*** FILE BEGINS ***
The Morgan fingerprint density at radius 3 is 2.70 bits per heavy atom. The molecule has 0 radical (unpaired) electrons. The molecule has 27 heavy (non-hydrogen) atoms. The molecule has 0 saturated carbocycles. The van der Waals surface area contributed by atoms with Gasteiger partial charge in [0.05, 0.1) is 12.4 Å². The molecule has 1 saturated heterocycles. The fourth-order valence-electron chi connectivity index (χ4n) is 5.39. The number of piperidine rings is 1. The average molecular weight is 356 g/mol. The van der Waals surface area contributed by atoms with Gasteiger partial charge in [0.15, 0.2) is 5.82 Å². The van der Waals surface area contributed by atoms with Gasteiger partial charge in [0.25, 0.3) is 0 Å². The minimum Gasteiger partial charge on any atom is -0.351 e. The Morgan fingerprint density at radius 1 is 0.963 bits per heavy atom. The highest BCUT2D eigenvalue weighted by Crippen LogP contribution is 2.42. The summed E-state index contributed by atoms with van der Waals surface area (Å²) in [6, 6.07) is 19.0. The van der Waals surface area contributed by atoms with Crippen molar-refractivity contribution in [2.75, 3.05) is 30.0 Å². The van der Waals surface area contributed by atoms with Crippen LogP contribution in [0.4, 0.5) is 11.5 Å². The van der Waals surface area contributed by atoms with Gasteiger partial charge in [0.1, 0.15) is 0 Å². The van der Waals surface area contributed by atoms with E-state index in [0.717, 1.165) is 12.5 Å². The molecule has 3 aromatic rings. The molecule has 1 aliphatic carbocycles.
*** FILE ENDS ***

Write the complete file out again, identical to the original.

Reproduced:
The Morgan fingerprint density at radius 3 is 2.70 bits per heavy atom. The molecule has 0 radical (unpaired) electrons. The molecule has 27 heavy (non-hydrogen) atoms. The molecule has 0 saturated carbocycles. The van der Waals surface area contributed by atoms with Gasteiger partial charge in [0.05, 0.1) is 12.4 Å². The molecule has 1 saturated heterocycles. The fourth-order valence-electron chi connectivity index (χ4n) is 5.39. The number of piperidine rings is 1. The average molecular weight is 356 g/mol. The van der Waals surface area contributed by atoms with Gasteiger partial charge in [0.15, 0.2) is 5.82 Å². The van der Waals surface area contributed by atoms with Gasteiger partial charge in [0.25, 0.3) is 0 Å². The minimum Gasteiger partial charge on any atom is -0.351 e. The Morgan fingerprint density at radius 1 is 0.963 bits per heavy atom. The highest BCUT2D eigenvalue weighted by Crippen LogP contribution is 2.42. The summed E-state index contributed by atoms with van der Waals surface area (Å²) in [6, 6.07) is 19.0. The van der Waals surface area contributed by atoms with Crippen molar-refractivity contribution in [2.75, 3.05) is 30.0 Å². The van der Waals surface area contributed by atoms with Crippen LogP contribution in [0.4, 0.5) is 11.5 Å². The van der Waals surface area contributed by atoms with Gasteiger partial charge in [0.1, 0.15) is 0 Å². The van der Waals surface area contributed by atoms with E-state index in [0.717, 1.165) is 12.5 Å². The molecule has 3 aromatic rings. The molecule has 1 aliphatic carbocycles.